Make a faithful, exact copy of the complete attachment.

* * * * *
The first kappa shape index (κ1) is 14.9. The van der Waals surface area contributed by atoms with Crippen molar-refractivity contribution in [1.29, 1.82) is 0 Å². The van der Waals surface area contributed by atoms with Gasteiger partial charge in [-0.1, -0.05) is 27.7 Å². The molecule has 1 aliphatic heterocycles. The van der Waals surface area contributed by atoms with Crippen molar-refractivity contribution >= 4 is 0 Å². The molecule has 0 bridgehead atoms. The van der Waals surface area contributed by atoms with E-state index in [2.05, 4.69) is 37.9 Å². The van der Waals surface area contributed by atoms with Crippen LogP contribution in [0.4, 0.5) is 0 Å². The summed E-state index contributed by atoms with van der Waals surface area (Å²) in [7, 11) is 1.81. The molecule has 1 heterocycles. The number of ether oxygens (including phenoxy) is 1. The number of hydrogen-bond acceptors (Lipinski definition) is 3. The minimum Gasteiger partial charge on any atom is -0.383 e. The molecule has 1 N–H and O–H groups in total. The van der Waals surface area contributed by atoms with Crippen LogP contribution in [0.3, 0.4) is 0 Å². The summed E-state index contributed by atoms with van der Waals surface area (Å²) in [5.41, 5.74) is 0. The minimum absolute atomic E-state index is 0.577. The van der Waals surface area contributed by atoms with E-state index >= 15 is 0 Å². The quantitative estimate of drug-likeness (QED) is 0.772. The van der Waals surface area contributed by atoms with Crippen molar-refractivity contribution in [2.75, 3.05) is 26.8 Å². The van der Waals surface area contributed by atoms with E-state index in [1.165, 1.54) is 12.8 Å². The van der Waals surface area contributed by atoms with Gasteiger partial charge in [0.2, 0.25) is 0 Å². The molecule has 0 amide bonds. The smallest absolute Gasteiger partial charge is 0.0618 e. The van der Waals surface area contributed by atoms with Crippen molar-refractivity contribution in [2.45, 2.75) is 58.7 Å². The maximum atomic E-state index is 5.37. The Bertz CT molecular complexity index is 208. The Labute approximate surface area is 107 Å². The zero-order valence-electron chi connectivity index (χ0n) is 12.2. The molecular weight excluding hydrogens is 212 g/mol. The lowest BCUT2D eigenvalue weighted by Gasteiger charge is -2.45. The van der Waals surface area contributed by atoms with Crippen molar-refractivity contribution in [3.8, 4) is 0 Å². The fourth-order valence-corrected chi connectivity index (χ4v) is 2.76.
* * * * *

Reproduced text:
The first kappa shape index (κ1) is 14.9. The van der Waals surface area contributed by atoms with Crippen molar-refractivity contribution in [1.29, 1.82) is 0 Å². The van der Waals surface area contributed by atoms with Gasteiger partial charge in [-0.1, -0.05) is 27.7 Å². The molecule has 1 aliphatic heterocycles. The van der Waals surface area contributed by atoms with Crippen molar-refractivity contribution >= 4 is 0 Å². The molecule has 0 bridgehead atoms. The van der Waals surface area contributed by atoms with E-state index in [2.05, 4.69) is 37.9 Å². The van der Waals surface area contributed by atoms with Crippen LogP contribution in [0.4, 0.5) is 0 Å². The summed E-state index contributed by atoms with van der Waals surface area (Å²) in [7, 11) is 1.81. The molecule has 1 heterocycles. The number of ether oxygens (including phenoxy) is 1. The number of hydrogen-bond acceptors (Lipinski definition) is 3. The minimum Gasteiger partial charge on any atom is -0.383 e. The molecule has 1 N–H and O–H groups in total. The van der Waals surface area contributed by atoms with Crippen LogP contribution in [0.3, 0.4) is 0 Å². The summed E-state index contributed by atoms with van der Waals surface area (Å²) in [5.41, 5.74) is 0. The minimum absolute atomic E-state index is 0.577. The van der Waals surface area contributed by atoms with E-state index >= 15 is 0 Å². The quantitative estimate of drug-likeness (QED) is 0.772. The van der Waals surface area contributed by atoms with Crippen molar-refractivity contribution in [2.75, 3.05) is 26.8 Å². The van der Waals surface area contributed by atoms with E-state index in [1.165, 1.54) is 12.8 Å². The van der Waals surface area contributed by atoms with Gasteiger partial charge in [0.2, 0.25) is 0 Å². The molecule has 0 amide bonds. The smallest absolute Gasteiger partial charge is 0.0618 e. The van der Waals surface area contributed by atoms with Crippen molar-refractivity contribution in [2.45, 2.75) is 58.7 Å². The maximum atomic E-state index is 5.37. The Bertz CT molecular complexity index is 208. The Labute approximate surface area is 107 Å². The zero-order valence-electron chi connectivity index (χ0n) is 12.2. The molecular weight excluding hydrogens is 212 g/mol. The lowest BCUT2D eigenvalue weighted by Gasteiger charge is -2.45. The van der Waals surface area contributed by atoms with Crippen molar-refractivity contribution in [3.8, 4) is 0 Å². The fourth-order valence-corrected chi connectivity index (χ4v) is 2.76.